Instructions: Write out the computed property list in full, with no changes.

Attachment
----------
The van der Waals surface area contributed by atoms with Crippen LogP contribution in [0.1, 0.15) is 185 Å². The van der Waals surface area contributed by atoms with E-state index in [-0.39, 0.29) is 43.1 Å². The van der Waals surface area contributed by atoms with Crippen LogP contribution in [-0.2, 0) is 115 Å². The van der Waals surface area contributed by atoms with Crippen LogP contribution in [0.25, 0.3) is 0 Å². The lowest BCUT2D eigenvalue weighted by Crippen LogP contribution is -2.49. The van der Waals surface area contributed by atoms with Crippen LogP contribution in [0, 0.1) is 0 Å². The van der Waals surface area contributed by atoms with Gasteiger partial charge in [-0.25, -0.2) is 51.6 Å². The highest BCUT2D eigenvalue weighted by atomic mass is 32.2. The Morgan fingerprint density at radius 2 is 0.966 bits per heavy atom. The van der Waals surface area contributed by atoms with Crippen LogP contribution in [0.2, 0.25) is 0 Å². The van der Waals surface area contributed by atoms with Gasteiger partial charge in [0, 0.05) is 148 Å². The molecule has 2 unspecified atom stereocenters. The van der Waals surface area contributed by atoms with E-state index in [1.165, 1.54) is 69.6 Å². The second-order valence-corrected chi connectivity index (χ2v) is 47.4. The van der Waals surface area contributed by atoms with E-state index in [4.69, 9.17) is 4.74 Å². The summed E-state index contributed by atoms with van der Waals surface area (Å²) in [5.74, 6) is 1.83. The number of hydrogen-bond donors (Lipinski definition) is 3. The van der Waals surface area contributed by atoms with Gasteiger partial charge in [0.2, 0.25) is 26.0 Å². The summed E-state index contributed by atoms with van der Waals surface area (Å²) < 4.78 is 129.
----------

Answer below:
The van der Waals surface area contributed by atoms with Crippen LogP contribution in [0.1, 0.15) is 185 Å². The van der Waals surface area contributed by atoms with E-state index in [-0.39, 0.29) is 43.1 Å². The van der Waals surface area contributed by atoms with Crippen LogP contribution in [-0.2, 0) is 115 Å². The van der Waals surface area contributed by atoms with Crippen LogP contribution in [0.25, 0.3) is 0 Å². The lowest BCUT2D eigenvalue weighted by Crippen LogP contribution is -2.49. The van der Waals surface area contributed by atoms with Crippen LogP contribution in [0, 0.1) is 0 Å². The van der Waals surface area contributed by atoms with Gasteiger partial charge in [-0.25, -0.2) is 51.6 Å². The highest BCUT2D eigenvalue weighted by atomic mass is 32.2. The Morgan fingerprint density at radius 2 is 0.966 bits per heavy atom. The van der Waals surface area contributed by atoms with Crippen LogP contribution in [0.2, 0.25) is 0 Å². The van der Waals surface area contributed by atoms with Gasteiger partial charge in [0, 0.05) is 148 Å². The molecule has 2 unspecified atom stereocenters. The van der Waals surface area contributed by atoms with E-state index in [1.165, 1.54) is 69.6 Å². The second-order valence-corrected chi connectivity index (χ2v) is 47.4. The van der Waals surface area contributed by atoms with E-state index in [4.69, 9.17) is 4.74 Å². The summed E-state index contributed by atoms with van der Waals surface area (Å²) in [5.74, 6) is 1.83. The number of hydrogen-bond donors (Lipinski definition) is 3. The van der Waals surface area contributed by atoms with Gasteiger partial charge in [0.2, 0.25) is 26.0 Å². The summed E-state index contributed by atoms with van der Waals surface area (Å²) < 4.78 is 129.